Acts of Independent Significance
Either intentionally or unintentionally, your will can change meaning with an act of independent significance. Generally, this means that your will has a statement or clause that is vague and can change meaning based on circumstances.
For example, if you are part owner of a business, you can state that you want your shares in the business to be distributed to “the other legal owners.” You’ve avoiding listing the names of the other owners knowing it’s possible that list will change over time. This is also helpful when indicating what you want to go to your “children” or “grandchildren” in case the family grows after you complete the will.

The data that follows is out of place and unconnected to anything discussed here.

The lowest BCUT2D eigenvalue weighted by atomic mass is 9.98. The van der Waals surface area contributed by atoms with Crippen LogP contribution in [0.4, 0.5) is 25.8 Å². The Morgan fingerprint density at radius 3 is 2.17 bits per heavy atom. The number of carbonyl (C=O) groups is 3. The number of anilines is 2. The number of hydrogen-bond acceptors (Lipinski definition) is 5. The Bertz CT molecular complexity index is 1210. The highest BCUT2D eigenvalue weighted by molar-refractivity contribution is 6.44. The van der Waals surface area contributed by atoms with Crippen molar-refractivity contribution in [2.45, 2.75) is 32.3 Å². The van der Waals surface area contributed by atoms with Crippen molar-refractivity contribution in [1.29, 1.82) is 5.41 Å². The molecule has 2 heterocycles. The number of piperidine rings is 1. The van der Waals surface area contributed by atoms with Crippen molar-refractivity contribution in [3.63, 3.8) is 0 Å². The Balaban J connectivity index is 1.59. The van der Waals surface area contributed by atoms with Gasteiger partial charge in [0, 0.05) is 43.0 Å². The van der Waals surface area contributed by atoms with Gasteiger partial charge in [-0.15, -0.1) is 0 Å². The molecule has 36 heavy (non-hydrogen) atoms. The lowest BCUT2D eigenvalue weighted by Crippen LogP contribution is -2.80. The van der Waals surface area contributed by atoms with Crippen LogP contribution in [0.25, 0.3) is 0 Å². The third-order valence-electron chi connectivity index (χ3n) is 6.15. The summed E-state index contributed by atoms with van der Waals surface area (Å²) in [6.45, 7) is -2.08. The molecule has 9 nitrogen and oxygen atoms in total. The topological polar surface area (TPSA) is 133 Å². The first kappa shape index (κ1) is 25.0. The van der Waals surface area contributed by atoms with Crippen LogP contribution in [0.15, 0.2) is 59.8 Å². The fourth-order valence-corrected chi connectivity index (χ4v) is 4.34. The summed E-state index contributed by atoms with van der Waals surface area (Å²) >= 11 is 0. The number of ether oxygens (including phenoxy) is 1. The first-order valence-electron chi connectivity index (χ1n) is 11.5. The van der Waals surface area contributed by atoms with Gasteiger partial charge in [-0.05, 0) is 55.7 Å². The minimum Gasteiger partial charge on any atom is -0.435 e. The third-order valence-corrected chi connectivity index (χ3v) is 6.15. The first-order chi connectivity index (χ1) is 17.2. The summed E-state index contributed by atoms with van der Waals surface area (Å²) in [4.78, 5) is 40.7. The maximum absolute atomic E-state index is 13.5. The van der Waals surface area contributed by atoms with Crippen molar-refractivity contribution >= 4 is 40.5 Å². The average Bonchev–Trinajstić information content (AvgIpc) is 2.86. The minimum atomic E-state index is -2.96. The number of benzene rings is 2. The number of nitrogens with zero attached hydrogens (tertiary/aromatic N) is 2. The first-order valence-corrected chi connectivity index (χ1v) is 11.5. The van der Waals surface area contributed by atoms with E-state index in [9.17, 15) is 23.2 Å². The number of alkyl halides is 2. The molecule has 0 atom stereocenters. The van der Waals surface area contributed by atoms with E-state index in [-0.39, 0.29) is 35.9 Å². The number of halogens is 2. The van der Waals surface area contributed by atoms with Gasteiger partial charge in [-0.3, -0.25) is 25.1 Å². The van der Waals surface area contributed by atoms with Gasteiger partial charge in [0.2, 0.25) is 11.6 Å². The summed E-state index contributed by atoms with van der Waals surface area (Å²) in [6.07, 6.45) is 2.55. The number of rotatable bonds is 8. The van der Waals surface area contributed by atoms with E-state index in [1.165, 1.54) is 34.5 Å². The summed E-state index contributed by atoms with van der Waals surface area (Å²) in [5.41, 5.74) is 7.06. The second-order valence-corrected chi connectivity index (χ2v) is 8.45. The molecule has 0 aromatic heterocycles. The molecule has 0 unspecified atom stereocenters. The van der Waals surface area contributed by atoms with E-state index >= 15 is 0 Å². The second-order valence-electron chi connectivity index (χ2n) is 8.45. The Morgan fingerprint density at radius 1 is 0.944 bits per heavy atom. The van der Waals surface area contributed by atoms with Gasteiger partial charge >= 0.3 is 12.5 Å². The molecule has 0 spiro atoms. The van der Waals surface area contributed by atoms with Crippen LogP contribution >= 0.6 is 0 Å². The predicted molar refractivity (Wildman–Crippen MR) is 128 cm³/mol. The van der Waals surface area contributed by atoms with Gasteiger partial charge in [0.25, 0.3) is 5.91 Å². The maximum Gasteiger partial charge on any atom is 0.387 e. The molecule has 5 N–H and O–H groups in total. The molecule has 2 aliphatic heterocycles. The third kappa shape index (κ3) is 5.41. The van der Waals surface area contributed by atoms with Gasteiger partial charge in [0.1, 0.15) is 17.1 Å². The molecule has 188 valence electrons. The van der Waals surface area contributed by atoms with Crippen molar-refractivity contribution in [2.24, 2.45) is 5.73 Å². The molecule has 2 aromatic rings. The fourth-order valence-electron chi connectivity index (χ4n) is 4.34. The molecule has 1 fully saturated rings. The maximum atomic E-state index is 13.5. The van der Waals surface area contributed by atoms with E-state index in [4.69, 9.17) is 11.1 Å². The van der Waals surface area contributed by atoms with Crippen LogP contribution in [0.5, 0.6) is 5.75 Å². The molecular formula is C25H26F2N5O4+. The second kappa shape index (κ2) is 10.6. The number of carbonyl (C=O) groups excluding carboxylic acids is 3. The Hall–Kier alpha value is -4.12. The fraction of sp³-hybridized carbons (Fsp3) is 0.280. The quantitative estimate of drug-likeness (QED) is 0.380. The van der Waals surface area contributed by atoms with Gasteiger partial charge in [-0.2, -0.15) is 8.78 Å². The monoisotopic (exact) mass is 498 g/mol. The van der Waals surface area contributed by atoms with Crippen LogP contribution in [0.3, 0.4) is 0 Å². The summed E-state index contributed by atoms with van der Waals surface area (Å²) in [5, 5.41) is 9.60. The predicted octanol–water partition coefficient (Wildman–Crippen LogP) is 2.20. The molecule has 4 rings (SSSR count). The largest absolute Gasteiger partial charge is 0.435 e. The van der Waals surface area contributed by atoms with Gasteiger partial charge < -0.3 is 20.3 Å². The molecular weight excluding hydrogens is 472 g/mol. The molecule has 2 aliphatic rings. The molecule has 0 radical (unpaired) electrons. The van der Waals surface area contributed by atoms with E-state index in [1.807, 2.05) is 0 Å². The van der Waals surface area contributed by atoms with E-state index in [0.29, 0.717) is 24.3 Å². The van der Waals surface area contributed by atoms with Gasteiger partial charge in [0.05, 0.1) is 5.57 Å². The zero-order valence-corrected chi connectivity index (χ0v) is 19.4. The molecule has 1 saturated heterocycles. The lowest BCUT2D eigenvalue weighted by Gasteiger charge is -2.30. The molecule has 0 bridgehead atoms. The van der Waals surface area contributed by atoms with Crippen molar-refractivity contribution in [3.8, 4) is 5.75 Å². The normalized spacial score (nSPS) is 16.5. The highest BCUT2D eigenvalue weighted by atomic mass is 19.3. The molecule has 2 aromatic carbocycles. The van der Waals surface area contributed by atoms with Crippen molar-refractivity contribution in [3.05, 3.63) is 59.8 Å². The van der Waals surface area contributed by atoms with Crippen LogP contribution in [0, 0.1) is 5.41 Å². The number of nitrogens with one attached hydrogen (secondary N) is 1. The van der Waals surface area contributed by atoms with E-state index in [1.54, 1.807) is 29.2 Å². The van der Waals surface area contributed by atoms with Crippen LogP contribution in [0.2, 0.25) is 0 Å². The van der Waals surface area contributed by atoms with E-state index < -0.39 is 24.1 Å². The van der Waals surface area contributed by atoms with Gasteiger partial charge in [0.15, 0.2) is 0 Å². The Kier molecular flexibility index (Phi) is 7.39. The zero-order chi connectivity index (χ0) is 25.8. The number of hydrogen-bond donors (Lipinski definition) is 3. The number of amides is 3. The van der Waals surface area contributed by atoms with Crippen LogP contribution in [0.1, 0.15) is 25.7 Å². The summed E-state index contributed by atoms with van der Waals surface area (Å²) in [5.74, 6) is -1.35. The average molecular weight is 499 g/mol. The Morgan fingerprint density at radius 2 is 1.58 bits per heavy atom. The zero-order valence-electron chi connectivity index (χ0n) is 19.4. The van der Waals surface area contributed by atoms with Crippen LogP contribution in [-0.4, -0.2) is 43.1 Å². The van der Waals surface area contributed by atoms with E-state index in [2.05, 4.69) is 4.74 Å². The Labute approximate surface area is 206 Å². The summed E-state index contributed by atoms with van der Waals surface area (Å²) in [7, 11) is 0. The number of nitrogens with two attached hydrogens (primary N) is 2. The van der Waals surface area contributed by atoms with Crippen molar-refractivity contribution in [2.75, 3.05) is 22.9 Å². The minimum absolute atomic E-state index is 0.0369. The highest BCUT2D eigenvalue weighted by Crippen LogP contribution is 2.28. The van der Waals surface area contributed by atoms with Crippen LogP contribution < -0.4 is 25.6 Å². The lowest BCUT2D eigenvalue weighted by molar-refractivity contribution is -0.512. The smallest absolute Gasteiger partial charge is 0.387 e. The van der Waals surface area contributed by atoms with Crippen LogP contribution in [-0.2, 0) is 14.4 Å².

Another independent change can be in the contents of a house, bank account, safe, etc. You can simply state that the assets for distribution are the “contents of my house.” Between the writing of your will and your death, the contents of your house will likely change. Therefore, the recipients get the contents that are in your home at the time of your death.
In addition, you can state in your will that you will write further instructions for distribution. So if you know how much money you want to go to charity, but you haven’t selected the charity, you can choose the recipient at later time.
A good estate lawyer will help you construct a will using acts of independent significance to ensure your assets are distributed exactly as you intend.